Why did Europeans develop the curiosity to explore the world and/or colonise, but not Indians, Chinese or Muslims in the early modern period (after 15th century) even though they were quite advanced in science?

By Sunil Kumar

Wholly dependent on the political situation in all these nations vis-a-vis the Europeans. For India; practically all of the subcontinent was overrun by barbaric Muslim hordes coming from West and Central Asia. How could Indians(or Indic kingdoms) remember their ancient scientific heritage when they were not free with practically all libraries and places of learning destroyed.

Of all the invaders of the subcontinent; only Alberuni was somewhat intellectual and wrote a big book about the intrinsic knowledge of the subcontinent(largely about the Hindu Brahmins; and other mathematical knowledge and the philosophies of India)

The Arabs who were fond of astronomy when Baghdad was at its zenith took the system of Hindu numbers; preserved it and transmitted it to classical libraries in the West which were imposing out of the self-imposed ignorance of religious theology in the Dark Ages.

Most of the scientists and scholars who emerged in the Renaissance West were from religious backgrounds themselves; however they broke free from the iron grip of irrational priests and the stranglehold of the Catholic Church.

Now for the Chinese. They had a long history of polymaths and noted intellectuals who survived even after very barbaric Mongol invasions. After the collapse of the Yuan dynasty and the power of Kublai etc; the Ming dynasty heralded a new era of stability in China.

Admiral Zheng He; a Muslim eunuch and a favourite of the Yongle emperor led one of the biggest fleets in ancient history to many of the lands in the West; Java, Brunei, South India, Arabia and Africa.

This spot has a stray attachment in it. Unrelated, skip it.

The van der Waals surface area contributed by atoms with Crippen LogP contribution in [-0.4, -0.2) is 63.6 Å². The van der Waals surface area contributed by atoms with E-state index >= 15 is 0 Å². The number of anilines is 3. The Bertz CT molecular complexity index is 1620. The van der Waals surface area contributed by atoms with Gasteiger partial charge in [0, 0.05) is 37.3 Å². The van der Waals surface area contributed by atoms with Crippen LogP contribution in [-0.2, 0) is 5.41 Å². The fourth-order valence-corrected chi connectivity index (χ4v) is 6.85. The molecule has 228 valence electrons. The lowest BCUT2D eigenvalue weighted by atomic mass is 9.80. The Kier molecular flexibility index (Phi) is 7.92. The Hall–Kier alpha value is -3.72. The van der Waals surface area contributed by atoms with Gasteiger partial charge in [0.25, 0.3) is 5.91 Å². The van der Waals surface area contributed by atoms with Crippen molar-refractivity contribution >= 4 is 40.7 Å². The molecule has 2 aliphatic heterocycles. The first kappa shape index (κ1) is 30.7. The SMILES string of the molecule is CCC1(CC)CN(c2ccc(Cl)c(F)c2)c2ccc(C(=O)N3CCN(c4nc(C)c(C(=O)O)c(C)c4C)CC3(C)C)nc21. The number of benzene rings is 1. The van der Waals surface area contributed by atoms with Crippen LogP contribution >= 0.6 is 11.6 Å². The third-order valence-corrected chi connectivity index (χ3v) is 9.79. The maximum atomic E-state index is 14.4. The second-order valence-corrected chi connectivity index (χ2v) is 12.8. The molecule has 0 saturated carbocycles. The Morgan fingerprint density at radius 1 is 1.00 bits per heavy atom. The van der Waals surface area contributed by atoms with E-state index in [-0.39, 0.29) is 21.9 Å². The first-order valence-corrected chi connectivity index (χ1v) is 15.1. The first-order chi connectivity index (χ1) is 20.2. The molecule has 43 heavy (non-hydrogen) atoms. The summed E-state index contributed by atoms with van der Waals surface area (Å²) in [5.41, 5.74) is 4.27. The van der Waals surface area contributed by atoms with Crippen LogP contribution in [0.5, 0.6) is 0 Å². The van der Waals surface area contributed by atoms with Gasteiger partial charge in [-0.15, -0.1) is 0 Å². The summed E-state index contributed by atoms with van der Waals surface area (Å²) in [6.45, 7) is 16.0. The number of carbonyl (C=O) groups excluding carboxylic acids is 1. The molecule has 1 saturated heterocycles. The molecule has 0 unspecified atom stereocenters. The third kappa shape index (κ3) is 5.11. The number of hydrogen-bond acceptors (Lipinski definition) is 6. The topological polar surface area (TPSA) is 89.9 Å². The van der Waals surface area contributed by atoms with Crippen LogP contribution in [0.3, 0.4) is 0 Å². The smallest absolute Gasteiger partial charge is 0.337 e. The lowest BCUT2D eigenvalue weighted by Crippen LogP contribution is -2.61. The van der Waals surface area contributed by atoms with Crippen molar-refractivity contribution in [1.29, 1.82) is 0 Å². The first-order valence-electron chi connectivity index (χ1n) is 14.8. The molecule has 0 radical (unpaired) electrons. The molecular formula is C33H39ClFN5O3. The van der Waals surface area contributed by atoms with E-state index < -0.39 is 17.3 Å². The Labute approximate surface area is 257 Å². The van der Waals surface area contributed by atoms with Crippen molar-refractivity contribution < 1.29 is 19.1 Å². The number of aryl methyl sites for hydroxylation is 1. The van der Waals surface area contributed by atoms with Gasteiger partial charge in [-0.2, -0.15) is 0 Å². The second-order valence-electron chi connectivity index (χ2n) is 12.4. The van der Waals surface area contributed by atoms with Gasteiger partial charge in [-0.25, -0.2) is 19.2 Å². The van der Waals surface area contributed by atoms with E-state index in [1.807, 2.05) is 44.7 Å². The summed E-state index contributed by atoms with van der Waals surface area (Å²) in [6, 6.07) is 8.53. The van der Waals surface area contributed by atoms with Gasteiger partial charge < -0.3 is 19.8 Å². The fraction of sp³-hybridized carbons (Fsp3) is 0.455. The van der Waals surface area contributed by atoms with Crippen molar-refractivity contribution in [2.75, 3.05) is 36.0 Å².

Most of Southeast Asia was even then under the control of Hindu and Buddhist kingdoms; and indirectly under Indian cultural influence. The Chinese resented this and encouraged conversions to Islam; which was already being spread by traders from Arab lands as well as South India. Strangely after Zheng He; the Chinese again become inward looking while the West or the Europeans began their rediscovery of the world. The Manchus overpowered the Han Chinese in the early 1600s and began an empire which lasted till 1910.

Trade and religious glory were two motivating factors for Europeans to begin their exploration and later colonisation of the world. Apart from Marco Polo; there were other stories depicting in wildly exaggerated terms the wealth of the Orient; including India, China and South East Asia. There were tales of a Prester John; ruler of a big Christian kingdom in India who would come to the aid of Christendom in its struggle against the followers of Mahound(Arabs, Turks etc).

The religious imagination of Christian Europe had been fired by the Crusades; and shorter trade routes via Egypt etc which were open in Greek and Roman times between India and the West had been closed after the rise of Islam and Arab power which culminated in the Turk capture of the capital of the Eastern Roman empire or Byzantium(Constantinople or Istanbul).

Centuries of stagnation had given rise to a new zest and youthful vigour in European civilization compared to the now ancient and old nations in the East.

Keenly aware of new horizons in every field; the liberation of Spain from the Moors also gave them more capital and enthusiasm to chart newer frontiers. With the backing of the then Pope(active political figure of the time) who arrogantly gave all lands in the West of the then known world to Spain; and the East to Portugal; European mercenaries and conquistadores began their “Age of Exploration” and colonisation.

Realising the vast surplus of wealth flowing to Spain; other European countries like England joined the fray; with the last entrant being Germany which became a unified country only after the 1850s; and therefore had been deprived of the plunder party.

So; there are complex historical, national, religious and sociological factors behind European colonisation and the Age of Imperialism.

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